- About Us
Words: Dipayan Dutta
Photography: Vikrant Date
How do you go about building a segment buster, a car that rules the roost in its segment without much else to challenge it? You don’t just enter a segment and declare yourself king. First things first, you have to understand your customer, and not just identify them, but be able to identify yourself with them. Understand what they need, when they might be likely to need it and be able to provide that in the best possible package, at the most reasonable price. Now saying all of this is actually a lot easier than sitting down and doing it. There’s only one thing that can make it perfect – despite the fact that clichés are for duds – practice and experience.
Take the Hyundai Creta for example. When it broke cover earlier this year, other than the barrage of urban dictionary jokes, one thing that everyone knew for sure was that it had everything it takes to be a winner in its segment. In all honesty over the years the compact SUV segment has turned quite drab. The Hyundai Creta then turned out to be a breath of fresh air. What shows through is the experience that Hyundai have garnered over the years in the SUV segment. It all began with the Terracan way back in 2003. Now even though both the Terracan and the Tucson were exceptional vehicles, they hadn’t timed their entry into the market quite right, which meant that Hyundai wasn’t as successful as they would have liked to be until 2008. Which is when they launched the Santa Fe.
Globally speaking, the Santa Fe replaced the then aging Tucson. Now considering the hardened competition in its segment, namely the Mitsubishi Pajero and the best selling Toyota Fortuner, most critics thought that the Santa Fe too would suffer the same fate as its predecessors. Instead the Santa Fe stunned the nay sayers, and turned out to be a hit in its segment. It had class-leading safety features, it had an engine that made 186bhp. That aside it had unrivalled interiors and it came with both a 2WD automatic, for those who’d rarely leave the city, and the full time 4WD variant.
With the Santa Fe, Hyundai proved that it was no longer just into the business of building economical hatchbacks for the masses, but also plush premium vehicles for those who want more from life. Not only was it styled differently than the run of the mill, traditionally boxy ladder-on-frame SUV, its smooth flowing lines made it quite easy on the eyes. Now the most interesting thing about the Santa Fe is that most people were likely to think that it was purely a sidewalk crawler, that it would be far out of its depth in the great outdoors. Agreeably the Santa Fe was not going to be articulating its way through a trench filled jungle, but that doesn’t mean it couldn’t handle a bit of roughage. It was tough and sturdy and could quite easily make it through very rough patches without much ado.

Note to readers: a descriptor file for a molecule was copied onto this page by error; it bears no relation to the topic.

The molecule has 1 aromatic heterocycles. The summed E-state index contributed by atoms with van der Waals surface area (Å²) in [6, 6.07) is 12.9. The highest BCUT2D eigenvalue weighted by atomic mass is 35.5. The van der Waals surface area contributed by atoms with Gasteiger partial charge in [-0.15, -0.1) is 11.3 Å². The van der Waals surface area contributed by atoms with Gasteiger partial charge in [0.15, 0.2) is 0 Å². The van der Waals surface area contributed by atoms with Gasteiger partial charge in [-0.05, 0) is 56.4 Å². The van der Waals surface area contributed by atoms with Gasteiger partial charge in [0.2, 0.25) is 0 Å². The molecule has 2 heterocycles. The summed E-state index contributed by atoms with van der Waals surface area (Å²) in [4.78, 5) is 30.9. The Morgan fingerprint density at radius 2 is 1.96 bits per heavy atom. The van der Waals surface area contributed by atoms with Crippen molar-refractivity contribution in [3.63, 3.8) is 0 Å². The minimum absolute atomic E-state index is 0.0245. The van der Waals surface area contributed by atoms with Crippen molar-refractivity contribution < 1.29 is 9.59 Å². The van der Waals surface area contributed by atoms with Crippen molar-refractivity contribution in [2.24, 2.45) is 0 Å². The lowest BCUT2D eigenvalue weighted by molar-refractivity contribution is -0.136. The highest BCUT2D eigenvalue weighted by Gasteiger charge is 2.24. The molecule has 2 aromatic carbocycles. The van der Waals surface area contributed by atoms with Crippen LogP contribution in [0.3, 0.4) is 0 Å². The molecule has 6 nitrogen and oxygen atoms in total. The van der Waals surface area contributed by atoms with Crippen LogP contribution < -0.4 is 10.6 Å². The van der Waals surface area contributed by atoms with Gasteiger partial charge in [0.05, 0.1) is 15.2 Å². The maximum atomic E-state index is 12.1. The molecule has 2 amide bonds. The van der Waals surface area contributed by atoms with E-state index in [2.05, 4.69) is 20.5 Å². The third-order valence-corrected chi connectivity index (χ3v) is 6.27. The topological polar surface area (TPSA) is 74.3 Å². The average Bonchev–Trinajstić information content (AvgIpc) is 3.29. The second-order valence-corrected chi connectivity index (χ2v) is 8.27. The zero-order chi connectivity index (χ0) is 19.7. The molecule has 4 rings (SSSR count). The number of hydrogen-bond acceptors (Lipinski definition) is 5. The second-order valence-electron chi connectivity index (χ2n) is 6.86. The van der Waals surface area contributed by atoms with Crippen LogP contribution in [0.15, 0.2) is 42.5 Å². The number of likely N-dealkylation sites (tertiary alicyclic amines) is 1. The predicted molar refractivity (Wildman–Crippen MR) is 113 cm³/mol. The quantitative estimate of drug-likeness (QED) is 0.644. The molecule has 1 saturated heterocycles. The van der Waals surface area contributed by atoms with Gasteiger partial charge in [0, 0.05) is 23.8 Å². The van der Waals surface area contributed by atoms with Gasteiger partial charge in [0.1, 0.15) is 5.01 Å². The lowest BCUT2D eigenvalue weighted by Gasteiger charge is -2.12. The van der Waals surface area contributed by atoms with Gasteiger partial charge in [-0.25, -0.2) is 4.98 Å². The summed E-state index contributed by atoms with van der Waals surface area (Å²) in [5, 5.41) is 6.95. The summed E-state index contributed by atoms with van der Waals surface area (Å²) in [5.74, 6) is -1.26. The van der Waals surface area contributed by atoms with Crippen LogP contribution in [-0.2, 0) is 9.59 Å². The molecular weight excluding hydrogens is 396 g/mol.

Early last year, the Santa Fe received a significant upgrade, with the introduction of Hyundai’s fluidic design language. This time around it was even better than all its previous generations, and it was not just the cosmetics that changed. The new and improved Hyundai Santa Fe had features that put it on the map. Three rows of seats that could comfortably fit full-sized adults with an option to fold them down, in case there was more luggage than people. The Santa Fe had it all. Which probably explains why the new Santa Fe sold in even greater numbers than its predecessor. What showed through however was how much Hyundai had matured over the years. Through learning and experience, Hyundai was earning its title as one of the largest car manufacturers in not only the subcontinent but also the world. In many ways the Creta was the culmination of everything Hyundai had learnt over the past decade. Much like fathers pass on learnings to future generations, much of the learnings from the Santa Fe have passed on to the Creta.
As far as styling goes the Creta takes all the lovely cues from the Santa Fe and put it all into a much more compact package for the urban SUV user. You get the flowing lines that comes as a part of the fluidic design philosophy as well as that lovely glass house from the Santa Fe.
As has now become the case with most Hyundai cars, the Creta gets a whole host of features that usually find their way onto much more premium cars. You get push button start, built in navigation( that actually works!) a touch screen infotainment system and climate control. As far as safety is concerned the Creta comes as standard with ABS and airbags and a class leading crumple zones.
When it comes to the motor, Hyundai have decided to give the customers an option between a 1.4-litre (for the more economically-minded customer) and a 1.6-litre motor for those who prefer a slightly more powerful SUV. The latter also has an automatic transmission option.
Now it does have a soft roader tag, but this is in no way indicative that the Creta isn’t capable when the road ends. In fact, we had the opportunity to drive one between Leh and Pune; the Creta’s ability and willingness to tackle even the worst of roads was astounding. Even when the roads disappeared altogether the powerful engine and more than decent ground clearance keept everything packed together perfectly. What surprised us is how agile the Creta is despite its dimensions, even in the tight winding ghats the Creta barely flinches. All in all, it really is an exceptional car and, most importantly, the competitive price tag shows that the Creta really has learned from its big brother.